Heart Rate Variability to Monitor Unborn Foals' Health

Heart Rate Variability to Monitor Unborn Foals' Health

HRV examination is a reliable and noninvasive form of checking a fetus' health status, especially in pregnancies nearing term.

Photo: Photos.com

Ultrasound monitoring can reveal important health information about unborn foals, but it’s an invasive procedure that could be unpleasant for the mare. Recent research by scientists in Hungary suggests that a complementary method—fetal heart rate variability analysis, which is carried out with tools that never go inside the mare’s body—could be helpful in monitoring unborn foals’ health.

The fetus’ heart rate (or HR) can tell veterinarians about the unborn foal’s health status at the precise moment of monitoring. But heart rate variability (or HRV) gives a broader and possibly more accurate look at fetal well-being—and it doesn’t require an ultrasound probe, explained Boglárka Baska-Vincze, DVM, PhD, of Szent István University’s Department of Animal Breeding and Genetics, in Budapest.

Heart rate variability is exactly what it sounds like—the way the HR changes, sometimes slowing, sometimes speeding up, including how often and to what extent it changes. And that can provide critical information about health and welfare, including stress, Baska-Vincze said. In equine fetuses, HR changes significantly over the course of the pregnancy, and it can even vary dramatically from one healthy fetus to another. Further, when a fetus moves, that movement will affect the HR at that specific moment. With ultrasound machines, the movement of both the mare and the fetus could obstruct proper HR readings. On the other hand, HRV detected with an external monitor could be a more reliable tool than HR measurements in horses, even if it won’t replace ultrasounds entirely.

“The ultrasound has another task: pregnancy detection at Day 15 and Day 40, rectally,” she said.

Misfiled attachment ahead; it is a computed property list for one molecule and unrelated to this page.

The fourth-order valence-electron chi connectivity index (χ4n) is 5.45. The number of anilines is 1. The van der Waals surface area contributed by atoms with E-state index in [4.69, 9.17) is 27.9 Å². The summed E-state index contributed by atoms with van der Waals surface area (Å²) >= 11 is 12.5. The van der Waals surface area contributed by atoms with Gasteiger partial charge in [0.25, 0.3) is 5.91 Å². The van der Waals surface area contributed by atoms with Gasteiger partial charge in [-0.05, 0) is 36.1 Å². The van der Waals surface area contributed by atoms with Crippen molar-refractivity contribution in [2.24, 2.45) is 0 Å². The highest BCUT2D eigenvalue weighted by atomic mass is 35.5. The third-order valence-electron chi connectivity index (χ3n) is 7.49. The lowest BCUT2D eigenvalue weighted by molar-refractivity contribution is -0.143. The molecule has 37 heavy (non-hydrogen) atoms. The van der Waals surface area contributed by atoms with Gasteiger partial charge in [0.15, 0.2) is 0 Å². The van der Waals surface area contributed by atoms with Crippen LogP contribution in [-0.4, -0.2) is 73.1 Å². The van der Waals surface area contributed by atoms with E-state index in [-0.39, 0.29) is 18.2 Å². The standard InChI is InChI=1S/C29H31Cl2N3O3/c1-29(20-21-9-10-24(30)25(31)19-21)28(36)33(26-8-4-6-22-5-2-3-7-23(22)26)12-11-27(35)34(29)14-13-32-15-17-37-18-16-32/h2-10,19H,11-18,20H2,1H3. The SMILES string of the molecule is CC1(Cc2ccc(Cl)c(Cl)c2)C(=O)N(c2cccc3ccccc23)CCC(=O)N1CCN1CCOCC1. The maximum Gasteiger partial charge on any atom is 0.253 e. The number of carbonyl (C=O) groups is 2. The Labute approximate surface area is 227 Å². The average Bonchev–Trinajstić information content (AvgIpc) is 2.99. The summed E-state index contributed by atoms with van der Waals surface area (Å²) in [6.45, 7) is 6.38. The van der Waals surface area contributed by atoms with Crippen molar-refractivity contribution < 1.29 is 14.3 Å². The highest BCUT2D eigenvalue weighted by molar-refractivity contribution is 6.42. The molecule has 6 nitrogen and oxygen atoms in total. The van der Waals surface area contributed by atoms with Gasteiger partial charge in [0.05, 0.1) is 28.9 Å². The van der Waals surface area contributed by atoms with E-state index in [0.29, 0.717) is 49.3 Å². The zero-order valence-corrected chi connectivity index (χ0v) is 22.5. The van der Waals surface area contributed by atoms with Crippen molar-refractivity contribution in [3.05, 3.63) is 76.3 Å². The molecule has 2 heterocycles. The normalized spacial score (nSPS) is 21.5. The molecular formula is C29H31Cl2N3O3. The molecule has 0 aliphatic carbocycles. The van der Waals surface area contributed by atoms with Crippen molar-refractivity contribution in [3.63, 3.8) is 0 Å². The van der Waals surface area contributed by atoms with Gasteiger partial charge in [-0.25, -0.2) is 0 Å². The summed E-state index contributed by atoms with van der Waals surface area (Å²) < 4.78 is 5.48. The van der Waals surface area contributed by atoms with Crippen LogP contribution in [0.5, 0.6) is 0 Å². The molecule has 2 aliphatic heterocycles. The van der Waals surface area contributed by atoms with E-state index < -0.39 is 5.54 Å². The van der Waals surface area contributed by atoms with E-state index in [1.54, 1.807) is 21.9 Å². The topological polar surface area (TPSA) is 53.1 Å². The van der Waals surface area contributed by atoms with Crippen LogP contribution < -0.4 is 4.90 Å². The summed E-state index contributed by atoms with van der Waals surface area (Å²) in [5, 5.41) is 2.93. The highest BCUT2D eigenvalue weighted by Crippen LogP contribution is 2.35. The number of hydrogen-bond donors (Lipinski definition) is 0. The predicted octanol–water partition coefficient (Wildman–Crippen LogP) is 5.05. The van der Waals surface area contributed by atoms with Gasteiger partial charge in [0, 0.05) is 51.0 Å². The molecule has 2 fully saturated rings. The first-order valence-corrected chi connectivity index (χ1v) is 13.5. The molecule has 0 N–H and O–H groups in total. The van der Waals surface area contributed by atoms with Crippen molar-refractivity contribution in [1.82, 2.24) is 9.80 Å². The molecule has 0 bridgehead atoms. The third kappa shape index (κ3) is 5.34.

In their study of 17 Lipizzan broodmares and their fetuses, the team measured fetal HRV using an electrocardiogram (ECG) strapped to the mare’s belly. The team’s telemetric (mobile system) ECG allowed them to detect fetal heartbeats as early as 121 days—earlier than any other study has shown, Baska-Vincze said. The equipment did not seem to bother the horses, and it was easy to place and use in farm conditions, she said. Readings can be as short as five minutes (which is what the researchers recommended) or as long as 24 hours, if needed for further analysis.

They noticed that, in general, fetal heart rates dropped from about 115 to about 79 beats per minute between the Months 5 and 11. But those were merely averages, and in fact there were large differences from one fetus to another. However, the team noted that HRV’s tended to decrease as the fetus aged, Baska-Vincze said. A decrease in HRV is often associated with stress or pain in adult horses, so more research will need to reveal what this could mean in fetuses, she added.

Through the study, the team established some norms with regard to HRV rates in healthy equine fetuses, which could help make a basis for comparison in a clinical or laboratory setting. This practice could be the not-so-distant future in veterinary equine gestation management.

“HRV examination is a reliable and noninvasive form of checking the health status of fetuses, especially in advanced pregnancies in horses (and in other farm animals, too),” said Baska-Vincze. “Future pregnancy management should be noninvasive, reliable and accessible for everyone.”

The study, “Fetal heart rate and fetal heart rate variability in Lipizzaner broodmares,” was published in Acta Veterinaria Hungarica

About the Author

Christa Lesté-Lasserre, MA

Christa Lesté-Lasserre is a freelance writer based in France. A native of Dallas, Texas, Lesté-Lasserre grew up riding Quarter Horses, Appaloosas, and Shetland Ponies. She holds a master’s degree in English, specializing in creative writing, from the University of Mississippi in Oxford and earned a bachelor's in journalism and creative writing with a minor in sciences from Baylor University in Waco, Texas. She currently keeps her two Trakehners at home near Paris. Follow Lesté-Lasserre on Twitter @christalestelas.

Stay on top of the most recent Horse Health news with FREE weekly newsletters from TheHorse.com. Learn More

Free Newsletters

Sign up for the latest in:

From our partners